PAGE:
My tortuous quest to visit every supermarket chain in The Netherlands received another boon recently when I was able to tick PLUS off the list, leaving about seven or eight to go. PLUS is another member of the Superunie purchasing organization which consists of 13 independent supermarket retailers with over 1,500 stores and a market share of around 30%.
Utrecht-based PLUS oversees around 260 supermarkets operated by 230 retailers and can trace its history back to the formation of the Sperwer organisation in the 1920s. The stores adopted the Plusmarkt name in the mid-1980s and changed again in 2001 to the current PLUS identity.
These days the 260 stores account for a turnover of some EUR2.4 billion and a market share of 6.4%. I quite like the group’s take on this combination of scale and decentralised store ownership, stating that “it is big enough to make a difference, and small enough to be flexible. Our local supermarket entrepreneurs play an important role here – with their personal service and involvement they are connected to the neighbourhood.”
There’s a connection to the UK supermarket sector here as well. This week saw Duncan Hoy take the reins as PLUS CEO, his previous role seeing him work as managing director of Large Stores at Tesco since June 2016. Prior to that he held senior roles at Dutch chains Jumbo and C1000. Under his tenure at Tesco, the performance of the Extra hypermarket business certainly picked up a fair degree of traction, so it will be interesting to see how the PLUS proposition evolves in the next year or two.
PLUS states that it has a pretty robust ambition: becoming the best supermarket in The Netherlands. I was certainly impressed with what was on show in this store in North Amsterdam and it’s also been interesting to see the retailer’s recent initiatives to make its proposition better able to deliver on health and wellness.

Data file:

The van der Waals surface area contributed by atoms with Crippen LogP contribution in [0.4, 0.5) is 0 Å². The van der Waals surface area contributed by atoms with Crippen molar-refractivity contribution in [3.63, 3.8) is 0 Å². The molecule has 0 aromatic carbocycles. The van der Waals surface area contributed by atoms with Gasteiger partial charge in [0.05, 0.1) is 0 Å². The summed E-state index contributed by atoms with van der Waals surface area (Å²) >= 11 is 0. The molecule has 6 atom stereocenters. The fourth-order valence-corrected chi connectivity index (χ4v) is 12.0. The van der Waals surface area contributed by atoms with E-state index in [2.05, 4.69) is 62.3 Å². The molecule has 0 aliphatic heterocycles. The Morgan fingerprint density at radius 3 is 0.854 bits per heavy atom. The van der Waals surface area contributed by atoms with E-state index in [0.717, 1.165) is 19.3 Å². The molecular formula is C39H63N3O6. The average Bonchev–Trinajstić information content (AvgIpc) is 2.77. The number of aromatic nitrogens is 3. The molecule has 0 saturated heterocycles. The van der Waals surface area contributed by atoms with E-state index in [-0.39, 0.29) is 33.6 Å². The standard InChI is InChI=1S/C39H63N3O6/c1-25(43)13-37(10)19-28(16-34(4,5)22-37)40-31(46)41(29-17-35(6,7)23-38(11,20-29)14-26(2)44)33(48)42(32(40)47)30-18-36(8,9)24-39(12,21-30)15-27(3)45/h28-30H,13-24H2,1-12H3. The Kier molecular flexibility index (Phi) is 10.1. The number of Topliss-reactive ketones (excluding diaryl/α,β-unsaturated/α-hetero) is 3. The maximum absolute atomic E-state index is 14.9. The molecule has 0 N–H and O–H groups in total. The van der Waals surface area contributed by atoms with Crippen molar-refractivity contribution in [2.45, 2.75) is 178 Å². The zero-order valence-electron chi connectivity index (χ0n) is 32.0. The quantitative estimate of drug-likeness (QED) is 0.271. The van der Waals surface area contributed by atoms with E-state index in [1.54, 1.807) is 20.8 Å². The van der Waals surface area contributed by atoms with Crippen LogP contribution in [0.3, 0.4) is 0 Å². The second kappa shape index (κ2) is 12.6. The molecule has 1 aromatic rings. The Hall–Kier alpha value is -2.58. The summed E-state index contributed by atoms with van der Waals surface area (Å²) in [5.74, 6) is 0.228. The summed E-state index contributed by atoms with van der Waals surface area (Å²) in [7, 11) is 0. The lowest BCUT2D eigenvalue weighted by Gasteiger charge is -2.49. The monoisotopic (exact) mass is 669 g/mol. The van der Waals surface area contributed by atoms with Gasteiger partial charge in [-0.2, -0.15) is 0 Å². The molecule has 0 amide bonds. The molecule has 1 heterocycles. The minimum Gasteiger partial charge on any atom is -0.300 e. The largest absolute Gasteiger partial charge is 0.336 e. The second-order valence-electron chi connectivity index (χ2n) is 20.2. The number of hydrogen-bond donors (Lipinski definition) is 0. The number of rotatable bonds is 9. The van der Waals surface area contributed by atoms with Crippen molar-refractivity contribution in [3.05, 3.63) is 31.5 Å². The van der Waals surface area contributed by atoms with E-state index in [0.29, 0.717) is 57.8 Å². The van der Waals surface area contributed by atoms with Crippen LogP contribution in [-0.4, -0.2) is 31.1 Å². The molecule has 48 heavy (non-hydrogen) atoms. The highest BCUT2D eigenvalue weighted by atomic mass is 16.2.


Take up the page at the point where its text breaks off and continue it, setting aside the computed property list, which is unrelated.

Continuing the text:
One such move was insisting that any ‘unhealthy’ items that might conceivably be targeted at children should be displayed instore no lower than 1.2 metres (thus removing the offending items from kids’ eye level) and replacing 330 ml cans of sugary soft drinks with 250 ml alternatives.
The large number of awards around the store – for best supermarket and for particular categories such as wine and meat – suggest that PLUS’s ambition is already being at least partially realised. This store is certainly a handsome affair. An impressive bakery counter – with plenty of timber and benefitting from bespoke lighting – kicked off things well, followed by a lovely cheese counter that included colour-coded segmentation and lots of claims around provenance and local milk sourcing.
Produce was executed well. Smart produce displays utilised vibrant red fixtures to highlight promotions, with the ‘Vers veiling’ (loosely translated to fresh auction) strapline and the use of a clock motif underlining the fact that the promotions are of a limited duration. The produce department also housed meal & recipe kits, both private label and branded, that allow shoppers to create family meals through the addition of a handful of other ingredients.
The store boasted an excellent wine section with some great displays that call out premium wines plus a digital screen that assists shoppers in selecting wines to accompany their planned meals and also allows shoppers to retrieve information about wines by scanning barcodes.
While one might debate the ‘best supermarket’ in the Dutch market, there is little doubt that PLUS is in the top four or five and offers up a great proposition. Standards were generally great and the offer is testament to the benefits of decentralised store ownership. Good stuff.
Bryan Roberts, Global Insights Director